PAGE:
There were other minor details that surfaced, but in sum that’s what was unveiled. At four months prior to May Day, the brass could have sent the coalitions a written memo outlining their concerns and proposed changes, but apparently they were banking on the psychology of some of the leaders, who last year were entrapped, fueron emboscados, into a shouting brawl, of all places, inside the police headquarters. You can be certain that the blues must have relished that bizarre scene.  Instead Perez astutely convened this meeting and not surprisingly, it appears it met the expectations. Understanding that the police  is foremost a political power in LA, in terms of intelligence, the exchanges between the activists were a bonanza of information handed to them on a silver platter. They were able to garner, first hand, political positions, a window on the organizers plans and strategies, and most important a view on the continued divisions lingering in this sector. Specifically that of SCIC and the Full Legalization coalitions, led by Gochez and Gutierrez, in which they –the LAPD brass- played a significant role in intensifying  and deepening the split of the last two years.

The role of the police in American capitalist society is to control it period. It is a massive national enforcement machinery, of millions of soldiers at all levels of government, which along with the country’s armed forces, it’s at the disposal of the elite ruling class in every city to defend the status quo consisting primarily of  an economic system that favors profits at the expense of the well being of the overwhelming majority of the people and a political structure that is corrupt to the core. It is public knowledge that millionaires are the majority in congress, which essentially makes America a plutocracy. In this case, it is the City of Los Angeles, in a state that economists see as the 7th largest capitalist global economy in the planet.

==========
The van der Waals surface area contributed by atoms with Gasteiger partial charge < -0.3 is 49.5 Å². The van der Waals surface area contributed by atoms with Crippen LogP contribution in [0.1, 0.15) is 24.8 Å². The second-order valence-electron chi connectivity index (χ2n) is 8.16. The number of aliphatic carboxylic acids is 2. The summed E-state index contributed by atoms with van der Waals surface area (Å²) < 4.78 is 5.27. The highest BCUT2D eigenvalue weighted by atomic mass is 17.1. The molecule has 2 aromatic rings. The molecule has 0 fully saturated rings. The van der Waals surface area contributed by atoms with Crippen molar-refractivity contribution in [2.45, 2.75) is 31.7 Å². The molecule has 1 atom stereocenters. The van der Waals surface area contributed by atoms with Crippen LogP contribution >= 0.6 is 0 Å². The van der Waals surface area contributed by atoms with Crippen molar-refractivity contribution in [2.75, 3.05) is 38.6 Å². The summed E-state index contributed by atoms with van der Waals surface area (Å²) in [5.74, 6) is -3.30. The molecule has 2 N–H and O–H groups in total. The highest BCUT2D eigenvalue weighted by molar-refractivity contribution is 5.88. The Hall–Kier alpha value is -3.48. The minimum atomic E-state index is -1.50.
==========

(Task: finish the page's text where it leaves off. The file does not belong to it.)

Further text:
But here in LA, the history  of Mayor Villaraigosa’s shock troops, the LAPD is full of institutional human rights violations on all its citizens, and, especially on people of color and immigrants and of course activists. On the latter the chapters of infiltration, spying, illegal gathering of intelligence, conspiracies attacks and destruction of organizations and social movements are many. The examples go back to the early history of the LAPD as a corrupt repressive apparatus. From the days of Chief Parker through Chief Gates it became a powerful military force and corrupt institution dedicated to put down the unions community organizations. Plain and simple, the police has always seen activists and the social movements as threatening and as of nine eleven, breeding grounds for potential terrorism. The May 1st 2007 attack on that small three thousand people afternoon march, which ended in McArthur Park stands a as a glaring example. That afternoon, the blues took no prisoners, 250 men, women, children, seniors and journalists were beaten to a pulp. The fact that none of the brass nor the troops  did any prison time for this, is a gross example of the lack of justice and the existent impunity prevalent in LA as well as most cities in America.